One thing I want to talk about today is instilling responsibility in my kids and teaching them that they need to take part in helping diligently and cheerfully. If I do everything for them, they will grow up believing that things should come to them on a silver platter. First they learn at home so that they can go out in society and apply it there.
Every morning my children are expected to do two chores laid out for them. We have a chore chart on the refrigerator that changes every season. I’m not saying that this is easy. Goodness there are many mornings that I want to run far far away from teaching this chore thing!
Along with these chores, my kids are learning about healthy living and how we keep our home safe from chemicals. They are able to do just about every task because we use Norwex and I don’t need to worry about toxic junk getting on their hands or being consumed.
Using Norwex in my home has effected my kids in ways that I don’t always realize. The other day I was trying to get some supplies together to do a craft with the kids. When I asked them if we had any paper towels, my 5 yr old responded by saying “what on earth is a paper towel??! It sounds like a towel made out of paper and that’s weird”. These simple things can have huge impacts for our world and communities. We can all take part in educating in some way!
Back in March, my husband surprised me with 6 baby chicks. He set up a lovely place for them in our garage until they were ready for the great outdoors. We have a fenced in backyard along with some woods and a creek and we talked about trying to raise some hens in hopes that they would help with the Virginia ticks. Maybe they would even clean up some dog poop piles (crossing our fingers big time on that one) and having an egg or two would be a present from heaven. Anyway, the chicks grew up quickly, revealing their genders. Our yard would have 5 hens and 1 rooster! Perfect!
The kids named the chickens and learned the responsibility of taking care of some farmish animals. The rooster was blessed with the name “Gobbles”. It was fun to hear him learn his “gobble crow” as he grew into an adult rooster. Life was good for our backyard chickens.
One evening I heard our doorbell ring and ring from the shower. I ignored it, thinking it was my boys playing with the doorbell. When it didn’t stop, I answered the door to find a sheriff standing there and a county animal control truck in the driveway. “Do you have chickens?”…”We got a complaint about a rooster”…”You can’t have a rooster here…”. Goodness, he gave us TWO days to “take care” of our rooster problem.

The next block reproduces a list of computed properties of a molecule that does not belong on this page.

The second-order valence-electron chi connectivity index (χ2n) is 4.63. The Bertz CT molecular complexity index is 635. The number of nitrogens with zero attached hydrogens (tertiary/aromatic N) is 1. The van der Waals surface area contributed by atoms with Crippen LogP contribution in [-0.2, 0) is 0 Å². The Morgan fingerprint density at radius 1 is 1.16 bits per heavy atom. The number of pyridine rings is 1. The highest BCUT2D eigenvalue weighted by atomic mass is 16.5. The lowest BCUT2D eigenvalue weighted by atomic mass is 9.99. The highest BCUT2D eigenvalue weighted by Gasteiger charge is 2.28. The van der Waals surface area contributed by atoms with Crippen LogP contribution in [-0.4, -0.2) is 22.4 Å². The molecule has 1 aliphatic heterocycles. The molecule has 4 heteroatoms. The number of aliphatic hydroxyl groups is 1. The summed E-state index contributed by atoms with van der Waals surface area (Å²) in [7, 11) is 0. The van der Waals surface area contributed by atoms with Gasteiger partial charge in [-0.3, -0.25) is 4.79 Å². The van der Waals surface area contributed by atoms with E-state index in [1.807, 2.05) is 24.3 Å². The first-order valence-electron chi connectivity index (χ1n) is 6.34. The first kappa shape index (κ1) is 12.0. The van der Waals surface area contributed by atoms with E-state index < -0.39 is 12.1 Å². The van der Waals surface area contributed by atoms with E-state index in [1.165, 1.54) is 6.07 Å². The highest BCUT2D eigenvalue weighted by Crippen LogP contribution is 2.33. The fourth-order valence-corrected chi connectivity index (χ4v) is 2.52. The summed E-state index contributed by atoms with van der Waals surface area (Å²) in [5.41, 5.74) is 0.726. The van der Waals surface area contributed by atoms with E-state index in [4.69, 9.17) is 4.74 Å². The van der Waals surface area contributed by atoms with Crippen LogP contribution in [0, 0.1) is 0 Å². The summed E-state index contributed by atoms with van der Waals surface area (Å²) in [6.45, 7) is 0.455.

After some hemming and hawing with my farmer-at-heart husband, we decided to teach our children to appreciate where our food comes from. I watched as Caleb chopped Gobble’s head off and it was emotional. It wasn’t easy but I’m so glad I experienced that. I appreciate where my food comes from more than I did before and I hope my children do as well.
I think we should be intensional about teaching our kids these lessons. Our food doesn’t magically show up on our plates. Someone somewhere sacrificed to fill our tummies and how beneficial it is to learn where our food is coming from!
What are some ways that you are teaching your kids about food and where it comes from?Pin It
I was convinced that I could clean with just water alone when I got the Enviro Cloth and Window Cloth (the Basic Package) in my hands. When cleaning surfaces all over my home, I quickly noticed how CLEAN they felt. How the cloths picked up grime, germs and filth while leaving behind NO residue. I became aware of how my previous cleaners were leaving a film behind…even my green cleaners! And guess what, filth is attracted to film and will come back and stick to your surfaces sooner which means cleaning more often (NO THANKS!).
I was convinced that it was possible to clean with just water when I was cleaning in half the time that I was before. Goodness, the Enviro picks up so fast and so much! I’m STILL blown away that I’m only using a cloth and water to clean. Nothing else.
But I wanted to know for sure that these Norwex cloths are picking up germs that my naked eye can’t see. I did the chicken juice test over and over and read up on how microfiber works. I blame the science in me.
What Norwex product convinced YOU it was possible to clean with water alone?